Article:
Clippers Notes: Stephenson, Davis, Jordan, Paul

The Knicks have reportedly emerged as the latest suitor for Jamal Crawford, fueling the idea that the Clippers will trade their sixth man before the start of the season. Still, the Clippers could seek to put an end to such rumors with a new deal for the 35-year-old guard, one of the relatively few around the league who’s eligible for a veteran extension, as I pointed out Tuesday. While we wait to see just what the team will do with Crawford, see the latest from Clipperland:

  • Trade acquisition Lance Stephenson is confident that his new Clippers teammates will understand his on-court intensity, an in-the-moment leadership style he compares to that of Chris Paul, as Ben Bolch of the Los Angeles Times examines. The Clippers have been “missing that guy that’s tough and doesn’t bow down to no one,” Stephenson told Bolch. “I’m on a mission to win a chip. I’m on a mission to do great this year. I’m on a mission to prove everybody wrong,” Stephenson said. “I mean, a lot of people are doubting me and saying I’m a bad locker-room guy and all of those rumors, but there’s no facts that I’m a bad locker-room guy, so I’m going to just show everybody and just go hard this year.”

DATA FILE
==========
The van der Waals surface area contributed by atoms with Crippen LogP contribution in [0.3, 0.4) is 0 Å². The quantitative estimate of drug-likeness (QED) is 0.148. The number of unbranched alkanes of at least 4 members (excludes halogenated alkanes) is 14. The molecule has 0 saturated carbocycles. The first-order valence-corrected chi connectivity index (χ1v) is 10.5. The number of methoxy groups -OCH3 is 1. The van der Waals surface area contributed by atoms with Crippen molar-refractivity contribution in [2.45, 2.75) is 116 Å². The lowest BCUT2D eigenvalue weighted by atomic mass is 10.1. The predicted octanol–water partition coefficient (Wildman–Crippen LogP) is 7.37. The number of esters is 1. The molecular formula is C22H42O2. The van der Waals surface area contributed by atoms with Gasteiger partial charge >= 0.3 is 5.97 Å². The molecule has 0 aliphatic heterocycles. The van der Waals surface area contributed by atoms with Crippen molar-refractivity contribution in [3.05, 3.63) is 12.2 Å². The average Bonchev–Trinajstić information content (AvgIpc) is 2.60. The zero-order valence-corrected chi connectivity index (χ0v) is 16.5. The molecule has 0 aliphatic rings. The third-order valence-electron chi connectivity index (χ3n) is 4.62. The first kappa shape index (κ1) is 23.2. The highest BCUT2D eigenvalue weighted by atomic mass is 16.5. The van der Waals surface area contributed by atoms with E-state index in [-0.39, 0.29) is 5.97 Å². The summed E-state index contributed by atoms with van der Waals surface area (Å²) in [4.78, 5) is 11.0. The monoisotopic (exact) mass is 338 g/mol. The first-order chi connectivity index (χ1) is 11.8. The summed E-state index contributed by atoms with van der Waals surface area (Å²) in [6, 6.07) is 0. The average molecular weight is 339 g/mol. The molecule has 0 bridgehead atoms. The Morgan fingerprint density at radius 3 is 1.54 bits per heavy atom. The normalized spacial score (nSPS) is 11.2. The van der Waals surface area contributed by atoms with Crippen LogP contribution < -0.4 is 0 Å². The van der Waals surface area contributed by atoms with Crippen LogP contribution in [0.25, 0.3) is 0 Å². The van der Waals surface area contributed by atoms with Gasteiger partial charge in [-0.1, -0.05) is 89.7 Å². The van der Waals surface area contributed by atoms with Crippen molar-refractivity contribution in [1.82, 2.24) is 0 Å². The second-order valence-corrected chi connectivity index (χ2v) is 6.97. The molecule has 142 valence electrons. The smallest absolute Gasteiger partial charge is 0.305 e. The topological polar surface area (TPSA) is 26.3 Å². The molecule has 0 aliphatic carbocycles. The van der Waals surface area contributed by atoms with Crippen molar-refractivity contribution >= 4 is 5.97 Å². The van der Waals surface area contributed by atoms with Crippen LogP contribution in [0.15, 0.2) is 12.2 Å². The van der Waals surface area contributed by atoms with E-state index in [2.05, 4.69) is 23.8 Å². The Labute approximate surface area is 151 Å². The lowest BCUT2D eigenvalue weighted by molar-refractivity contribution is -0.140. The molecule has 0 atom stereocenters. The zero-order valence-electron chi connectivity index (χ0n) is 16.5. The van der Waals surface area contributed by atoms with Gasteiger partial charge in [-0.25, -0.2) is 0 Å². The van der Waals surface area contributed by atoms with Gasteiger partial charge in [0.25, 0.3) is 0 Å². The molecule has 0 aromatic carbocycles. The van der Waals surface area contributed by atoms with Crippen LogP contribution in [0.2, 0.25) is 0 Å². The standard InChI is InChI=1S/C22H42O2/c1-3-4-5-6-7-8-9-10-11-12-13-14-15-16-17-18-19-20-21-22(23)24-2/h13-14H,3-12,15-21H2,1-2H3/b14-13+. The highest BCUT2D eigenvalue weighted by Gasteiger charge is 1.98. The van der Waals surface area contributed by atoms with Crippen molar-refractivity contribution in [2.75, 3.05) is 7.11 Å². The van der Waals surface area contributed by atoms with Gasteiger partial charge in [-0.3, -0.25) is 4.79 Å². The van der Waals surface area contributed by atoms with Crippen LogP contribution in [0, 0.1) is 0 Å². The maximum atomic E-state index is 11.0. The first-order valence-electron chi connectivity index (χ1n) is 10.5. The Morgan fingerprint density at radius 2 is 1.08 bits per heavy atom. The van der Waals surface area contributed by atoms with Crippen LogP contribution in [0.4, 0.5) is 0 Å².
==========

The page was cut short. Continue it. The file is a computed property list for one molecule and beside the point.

• Glen Davis, who said recently that he expects to sign by month’s end and wants to play for a contender, is hopeful that he’ll return to the Clippers, as he told the Gio & Jones show on CBS Sports Radio“I would love to go back,” Davis said. Doc [Rivers] and his system works for me. He needs a guy to set picks and do the dirty work and stuff like that. I feel at home there. It’s just about getting [a deal] done.”
  • Davis also said in the radio spot that he believes Rivers has changed his coaching style over the years, taking a more active approach with a Clippers core that’s younger than the one he had with the Celtics. Big Baby nonetheless suggested that Rivers should give DeAndre Jordan a larger role in the offense, and Davis also chimed in on the notion of a rift between Jordan and Paul, saying that while the two haven’t always seen eye to eye, their issues haven’t been profound. “It was like a false reality,” Davis said. “It was like they had problems but they didn’t have problems. We can hang out and have a good time off the court. It’s just sometimes with players, some players rub each other the wrong way. That’s what it was.”

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